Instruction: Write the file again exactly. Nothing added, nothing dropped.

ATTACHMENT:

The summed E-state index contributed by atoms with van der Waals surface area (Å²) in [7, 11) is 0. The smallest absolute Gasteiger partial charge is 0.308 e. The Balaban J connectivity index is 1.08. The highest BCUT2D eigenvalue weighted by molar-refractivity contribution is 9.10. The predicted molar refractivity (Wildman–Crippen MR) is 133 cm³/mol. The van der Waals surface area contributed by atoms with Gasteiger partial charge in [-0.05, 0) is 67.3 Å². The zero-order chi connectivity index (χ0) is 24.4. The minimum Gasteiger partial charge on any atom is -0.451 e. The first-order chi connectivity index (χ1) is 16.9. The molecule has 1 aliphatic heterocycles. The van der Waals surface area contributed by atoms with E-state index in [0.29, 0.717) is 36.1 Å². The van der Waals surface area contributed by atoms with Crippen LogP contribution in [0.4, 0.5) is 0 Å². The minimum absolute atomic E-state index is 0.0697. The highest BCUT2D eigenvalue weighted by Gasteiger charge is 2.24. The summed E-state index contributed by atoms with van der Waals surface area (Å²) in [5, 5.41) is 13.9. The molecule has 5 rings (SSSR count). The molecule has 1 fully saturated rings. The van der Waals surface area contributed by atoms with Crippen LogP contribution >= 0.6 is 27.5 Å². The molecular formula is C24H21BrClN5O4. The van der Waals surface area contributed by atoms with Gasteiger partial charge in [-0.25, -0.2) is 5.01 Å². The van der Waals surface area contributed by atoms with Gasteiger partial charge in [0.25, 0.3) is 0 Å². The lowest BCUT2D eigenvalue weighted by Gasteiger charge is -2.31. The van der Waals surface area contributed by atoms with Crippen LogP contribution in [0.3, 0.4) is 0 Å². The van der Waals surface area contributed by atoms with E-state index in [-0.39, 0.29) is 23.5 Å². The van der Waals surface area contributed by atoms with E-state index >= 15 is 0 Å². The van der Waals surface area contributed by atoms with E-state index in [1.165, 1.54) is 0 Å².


The summed E-state index contributed by atoms with van der Waals surface area (Å²) in [7, 11) is 0. The smallest absolute Gasteiger partial charge is 0.308 e. The Balaban J connectivity index is 1.08. The highest BCUT2D eigenvalue weighted by molar-refractivity contribution is 9.10. The predicted molar refractivity (Wildman–Crippen MR) is 133 cm³/mol. The van der Waals surface area contributed by atoms with Gasteiger partial charge in [-0.05, 0) is 67.3 Å². The zero-order chi connectivity index (χ0) is 24.4. The minimum Gasteiger partial charge on any atom is -0.451 e. The first-order chi connectivity index (χ1) is 16.9. The molecule has 1 aliphatic heterocycles. The van der Waals surface area contributed by atoms with E-state index in [0.29, 0.717) is 36.1 Å². The van der Waals surface area contributed by atoms with Crippen LogP contribution in [0.4, 0.5) is 0 Å². The minimum absolute atomic E-state index is 0.0697. The highest BCUT2D eigenvalue weighted by Gasteiger charge is 2.24. The summed E-state index contributed by atoms with van der Waals surface area (Å²) in [5, 5.41) is 13.9. The molecule has 5 rings (SSSR count). The molecule has 1 fully saturated rings. The van der Waals surface area contributed by atoms with Crippen LogP contribution >= 0.6 is 27.5 Å². The molecular formula is C24H21BrClN5O4. The van der Waals surface area contributed by atoms with Gasteiger partial charge in [-0.25, -0.2) is 5.01 Å². The van der Waals surface area contributed by atoms with Gasteiger partial charge in [0.25, 0.3) is 0 Å². The lowest BCUT2D eigenvalue weighted by Gasteiger charge is -2.31. The van der Waals surface area contributed by atoms with Crippen LogP contribution in [0.3, 0.4) is 0 Å². The van der Waals surface area contributed by atoms with E-state index in [-0.39, 0.29) is 23.5 Å². The van der Waals surface area contributed by atoms with E-state index >= 15 is 0 Å². The van der Waals surface area contributed by atoms with E-state index in [1.165, 1.54) is 0 Å².